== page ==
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An excerpt from www.HouseOfNames.com archives copyright 2000 - 2015

Origins Available: English, German

Where did the English Ebert family come from? What is the English Ebert family crest and coat of arms? When did the Ebert family first arrive in the United States? Where did the various branches of the family go? What is the Ebert family history?

It was among those Anglo-Saxon tribes that once ruled over Britain that the name Ebert was formed. The name was derived from the Old German name Hildeberht, which literally means battle-glorious.

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Until the dictionary, an invention of only the last few hundred years, the English language lacked any comprehensive system of spelling rules. Consequently, spelling variations in names are frequently found in early Anglo-Saxon and later Anglo-Norman documents. One person's name was often spelled several different ways over a lifetime. The recorded variations of Ebert include Heber, Hayburgh and others.

First found in Yorkshire where they held a family seat from very ancient times, some say well before the Norman Conquest and the arrival of Duke William at Hastings in 1066 A.D.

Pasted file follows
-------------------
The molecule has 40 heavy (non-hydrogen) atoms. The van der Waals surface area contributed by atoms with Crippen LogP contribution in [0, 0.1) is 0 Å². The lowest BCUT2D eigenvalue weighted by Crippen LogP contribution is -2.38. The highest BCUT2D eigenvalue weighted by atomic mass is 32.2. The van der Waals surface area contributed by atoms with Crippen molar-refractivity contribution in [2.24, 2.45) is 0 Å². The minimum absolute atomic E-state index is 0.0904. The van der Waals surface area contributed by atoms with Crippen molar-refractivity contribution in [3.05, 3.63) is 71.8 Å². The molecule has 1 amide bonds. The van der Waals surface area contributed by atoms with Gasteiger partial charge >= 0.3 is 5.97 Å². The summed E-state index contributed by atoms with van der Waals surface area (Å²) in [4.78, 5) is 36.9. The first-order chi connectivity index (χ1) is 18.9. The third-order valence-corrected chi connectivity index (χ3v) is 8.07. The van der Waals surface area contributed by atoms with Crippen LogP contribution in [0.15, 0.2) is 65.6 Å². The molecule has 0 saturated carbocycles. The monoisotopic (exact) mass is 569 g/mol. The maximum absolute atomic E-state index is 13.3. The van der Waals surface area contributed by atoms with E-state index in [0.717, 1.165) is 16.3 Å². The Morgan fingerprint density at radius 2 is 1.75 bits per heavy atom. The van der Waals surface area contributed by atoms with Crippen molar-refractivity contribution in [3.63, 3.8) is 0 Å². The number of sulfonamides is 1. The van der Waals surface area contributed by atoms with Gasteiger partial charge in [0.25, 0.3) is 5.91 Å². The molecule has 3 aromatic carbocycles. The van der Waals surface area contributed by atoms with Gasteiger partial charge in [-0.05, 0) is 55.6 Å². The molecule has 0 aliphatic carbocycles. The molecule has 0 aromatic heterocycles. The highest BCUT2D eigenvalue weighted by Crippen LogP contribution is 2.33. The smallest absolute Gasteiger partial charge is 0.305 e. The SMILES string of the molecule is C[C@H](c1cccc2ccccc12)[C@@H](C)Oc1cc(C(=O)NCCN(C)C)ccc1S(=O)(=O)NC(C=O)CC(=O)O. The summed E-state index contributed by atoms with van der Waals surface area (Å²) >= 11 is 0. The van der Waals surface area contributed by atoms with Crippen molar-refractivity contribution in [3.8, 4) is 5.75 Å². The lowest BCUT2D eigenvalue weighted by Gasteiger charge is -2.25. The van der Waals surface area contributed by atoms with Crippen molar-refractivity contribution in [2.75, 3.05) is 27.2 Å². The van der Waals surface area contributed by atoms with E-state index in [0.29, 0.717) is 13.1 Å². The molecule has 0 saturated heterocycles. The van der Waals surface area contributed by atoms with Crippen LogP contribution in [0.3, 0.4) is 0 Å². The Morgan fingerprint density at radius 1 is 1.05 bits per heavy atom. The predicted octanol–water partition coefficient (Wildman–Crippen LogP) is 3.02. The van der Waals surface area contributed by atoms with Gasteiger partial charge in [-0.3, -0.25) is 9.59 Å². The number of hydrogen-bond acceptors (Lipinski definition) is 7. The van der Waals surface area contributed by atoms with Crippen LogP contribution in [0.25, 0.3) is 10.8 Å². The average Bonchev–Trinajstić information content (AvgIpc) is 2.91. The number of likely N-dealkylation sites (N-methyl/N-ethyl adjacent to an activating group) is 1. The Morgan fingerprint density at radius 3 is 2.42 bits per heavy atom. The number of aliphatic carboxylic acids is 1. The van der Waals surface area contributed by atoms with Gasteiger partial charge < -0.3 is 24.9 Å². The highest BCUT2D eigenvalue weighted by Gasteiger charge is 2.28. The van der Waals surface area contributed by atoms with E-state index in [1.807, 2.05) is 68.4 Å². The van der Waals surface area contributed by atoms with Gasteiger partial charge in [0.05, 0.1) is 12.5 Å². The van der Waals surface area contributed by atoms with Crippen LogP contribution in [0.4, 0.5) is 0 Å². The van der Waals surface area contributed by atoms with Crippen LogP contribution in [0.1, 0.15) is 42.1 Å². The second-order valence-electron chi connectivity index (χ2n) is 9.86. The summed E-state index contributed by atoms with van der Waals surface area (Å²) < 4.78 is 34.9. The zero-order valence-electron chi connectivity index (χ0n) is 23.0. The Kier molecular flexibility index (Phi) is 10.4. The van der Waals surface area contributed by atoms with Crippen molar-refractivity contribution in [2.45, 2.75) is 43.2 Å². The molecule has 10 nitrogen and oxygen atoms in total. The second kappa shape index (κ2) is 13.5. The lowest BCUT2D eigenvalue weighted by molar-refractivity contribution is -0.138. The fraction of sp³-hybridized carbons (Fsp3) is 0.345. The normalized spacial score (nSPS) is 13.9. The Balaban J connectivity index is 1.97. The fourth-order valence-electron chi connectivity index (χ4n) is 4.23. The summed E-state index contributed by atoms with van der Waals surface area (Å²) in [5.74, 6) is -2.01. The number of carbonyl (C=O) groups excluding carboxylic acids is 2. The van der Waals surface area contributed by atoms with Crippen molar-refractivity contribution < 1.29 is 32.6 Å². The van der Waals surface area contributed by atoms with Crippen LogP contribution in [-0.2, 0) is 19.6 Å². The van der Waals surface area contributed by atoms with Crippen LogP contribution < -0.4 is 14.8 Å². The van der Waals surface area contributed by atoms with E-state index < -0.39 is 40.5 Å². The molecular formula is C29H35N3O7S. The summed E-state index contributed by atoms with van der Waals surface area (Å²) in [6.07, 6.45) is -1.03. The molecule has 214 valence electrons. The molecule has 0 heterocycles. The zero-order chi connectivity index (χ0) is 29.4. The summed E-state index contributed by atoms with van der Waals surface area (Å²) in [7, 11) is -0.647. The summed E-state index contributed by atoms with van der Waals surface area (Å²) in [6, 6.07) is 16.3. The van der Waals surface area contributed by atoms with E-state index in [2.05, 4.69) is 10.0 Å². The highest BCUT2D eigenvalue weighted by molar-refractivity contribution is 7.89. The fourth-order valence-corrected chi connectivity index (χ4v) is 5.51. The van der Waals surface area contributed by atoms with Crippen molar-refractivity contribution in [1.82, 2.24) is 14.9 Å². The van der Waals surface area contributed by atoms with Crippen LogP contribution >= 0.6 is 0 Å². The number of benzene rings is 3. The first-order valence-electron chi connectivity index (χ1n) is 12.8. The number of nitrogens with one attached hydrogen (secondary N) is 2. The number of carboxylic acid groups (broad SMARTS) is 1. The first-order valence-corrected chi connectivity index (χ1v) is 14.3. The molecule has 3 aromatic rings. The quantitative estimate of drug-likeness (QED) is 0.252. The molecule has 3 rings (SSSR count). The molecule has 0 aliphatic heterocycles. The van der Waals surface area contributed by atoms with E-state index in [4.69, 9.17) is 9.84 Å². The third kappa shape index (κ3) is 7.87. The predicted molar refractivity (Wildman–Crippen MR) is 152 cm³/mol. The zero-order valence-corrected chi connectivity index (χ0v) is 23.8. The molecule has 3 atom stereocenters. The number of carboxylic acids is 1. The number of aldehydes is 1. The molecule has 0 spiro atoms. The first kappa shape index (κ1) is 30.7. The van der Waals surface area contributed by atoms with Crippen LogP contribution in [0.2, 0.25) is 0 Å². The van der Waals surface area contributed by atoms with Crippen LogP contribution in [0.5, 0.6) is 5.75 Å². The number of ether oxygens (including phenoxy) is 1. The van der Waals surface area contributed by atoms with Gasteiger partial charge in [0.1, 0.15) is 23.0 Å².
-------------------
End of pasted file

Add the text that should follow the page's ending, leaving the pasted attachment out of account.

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This web page shows only a small excerpt of our Ebert research. Another 219 words(16 lines of text) covering the years 118 and 1180 are included under the topic Early Ebert History in all our PDF Extended History products.

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More information is included under the topic Early Ebert Notables in all our PDF Extended History products.

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Thousands of English families boarded ships sailing to the New World in the hope of escaping the unrest found in England at this time. Although the search for opportunity and freedom from persecution abroad took the lives of many because of the cramped conditions and unsanitary nature of the vessels, the opportunity perceived in the growing colonies of North America beckoned. Many of the settlers who survived the journey went on to make important contributions to the transplanted cultures of their adopted countries. The Ebert were among these contributors, for they have been located in early North American records:

Ebert Settlers in United States in the 18th Century


  • Hans Georg Ebert, who landed in Pennsylvania in 1731
  • Hans Michel Ebert, who landed in Pennsylvania in 1731
  • Johan Michael Ebert, who landed in Pennsylvania in 1732
  • Johanis Ebert, aged 19, arrived in Pennsylvania in 1738
  • Hans Philip Ebert, who landed in Pennsylvania in 1741


Ebert Settlers in United States in the 19th Century


  • Joh Ge Ebert, who arrived in America in 1807
  • Ab Ebert, who landed in North America in 1832-1849
  • Adam Ebert, aged 37, landed in Missouri in 1840
  • Augustus Ebert, who landed in Allegany (Allegheny) County, Pennsylvania in 1844
  • Anton Ebert, who landed in Texas in 1845


Ebert Settlers in United States in the 20th Century


  • Frtiz Ebert, who landed in Alabama in 1913